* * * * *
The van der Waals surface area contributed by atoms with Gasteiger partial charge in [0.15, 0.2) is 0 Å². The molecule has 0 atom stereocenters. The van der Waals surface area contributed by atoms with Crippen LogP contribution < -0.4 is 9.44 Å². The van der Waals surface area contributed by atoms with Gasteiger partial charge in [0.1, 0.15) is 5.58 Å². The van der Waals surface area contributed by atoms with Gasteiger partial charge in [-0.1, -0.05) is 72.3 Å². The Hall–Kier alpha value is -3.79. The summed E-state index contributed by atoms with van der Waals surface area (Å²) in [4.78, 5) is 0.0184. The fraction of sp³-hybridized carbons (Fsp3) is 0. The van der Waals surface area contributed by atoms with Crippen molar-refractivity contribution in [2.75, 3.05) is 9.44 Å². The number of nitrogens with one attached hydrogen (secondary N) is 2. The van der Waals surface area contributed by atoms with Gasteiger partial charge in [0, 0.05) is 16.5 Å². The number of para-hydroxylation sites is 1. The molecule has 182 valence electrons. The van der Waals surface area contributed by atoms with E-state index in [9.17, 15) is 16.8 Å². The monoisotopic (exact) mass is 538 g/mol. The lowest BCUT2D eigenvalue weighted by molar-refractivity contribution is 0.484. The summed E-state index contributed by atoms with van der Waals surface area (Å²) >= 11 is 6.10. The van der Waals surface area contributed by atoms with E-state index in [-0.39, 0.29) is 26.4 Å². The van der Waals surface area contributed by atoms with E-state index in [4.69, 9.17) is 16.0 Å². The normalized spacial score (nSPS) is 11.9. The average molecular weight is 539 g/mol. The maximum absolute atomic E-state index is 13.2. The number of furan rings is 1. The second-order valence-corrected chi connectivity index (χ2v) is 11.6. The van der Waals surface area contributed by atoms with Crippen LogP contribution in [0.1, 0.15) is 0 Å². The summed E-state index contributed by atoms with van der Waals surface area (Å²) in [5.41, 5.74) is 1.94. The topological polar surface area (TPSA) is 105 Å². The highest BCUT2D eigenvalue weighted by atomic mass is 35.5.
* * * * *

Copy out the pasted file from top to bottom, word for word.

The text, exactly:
The van der Waals surface area contributed by atoms with Gasteiger partial charge in [0.15, 0.2) is 0 Å². The molecule has 0 atom stereocenters. The van der Waals surface area contributed by atoms with Crippen LogP contribution < -0.4 is 9.44 Å². The van der Waals surface area contributed by atoms with Gasteiger partial charge in [0.1, 0.15) is 5.58 Å². The van der Waals surface area contributed by atoms with Gasteiger partial charge in [-0.1, -0.05) is 72.3 Å². The Hall–Kier alpha value is -3.79. The summed E-state index contributed by atoms with van der Waals surface area (Å²) in [4.78, 5) is 0.0184. The fraction of sp³-hybridized carbons (Fsp3) is 0. The van der Waals surface area contributed by atoms with Crippen molar-refractivity contribution in [2.75, 3.05) is 9.44 Å². The number of nitrogens with one attached hydrogen (secondary N) is 2. The van der Waals surface area contributed by atoms with Gasteiger partial charge in [0, 0.05) is 16.5 Å². The number of para-hydroxylation sites is 1. The molecule has 182 valence electrons. The van der Waals surface area contributed by atoms with E-state index in [9.17, 15) is 16.8 Å². The monoisotopic (exact) mass is 538 g/mol. The lowest BCUT2D eigenvalue weighted by molar-refractivity contribution is 0.484. The summed E-state index contributed by atoms with van der Waals surface area (Å²) >= 11 is 6.10. The van der Waals surface area contributed by atoms with E-state index in [-0.39, 0.29) is 26.4 Å². The van der Waals surface area contributed by atoms with E-state index in [4.69, 9.17) is 16.0 Å². The normalized spacial score (nSPS) is 11.9. The average molecular weight is 539 g/mol. The maximum absolute atomic E-state index is 13.2. The number of furan rings is 1. The second-order valence-corrected chi connectivity index (χ2v) is 11.6. The van der Waals surface area contributed by atoms with Crippen LogP contribution in [0.1, 0.15) is 0 Å². The summed E-state index contributed by atoms with van der Waals surface area (Å²) in [5.41, 5.74) is 1.94. The topological polar surface area (TPSA) is 105 Å². The highest BCUT2D eigenvalue weighted by atomic mass is 35.5.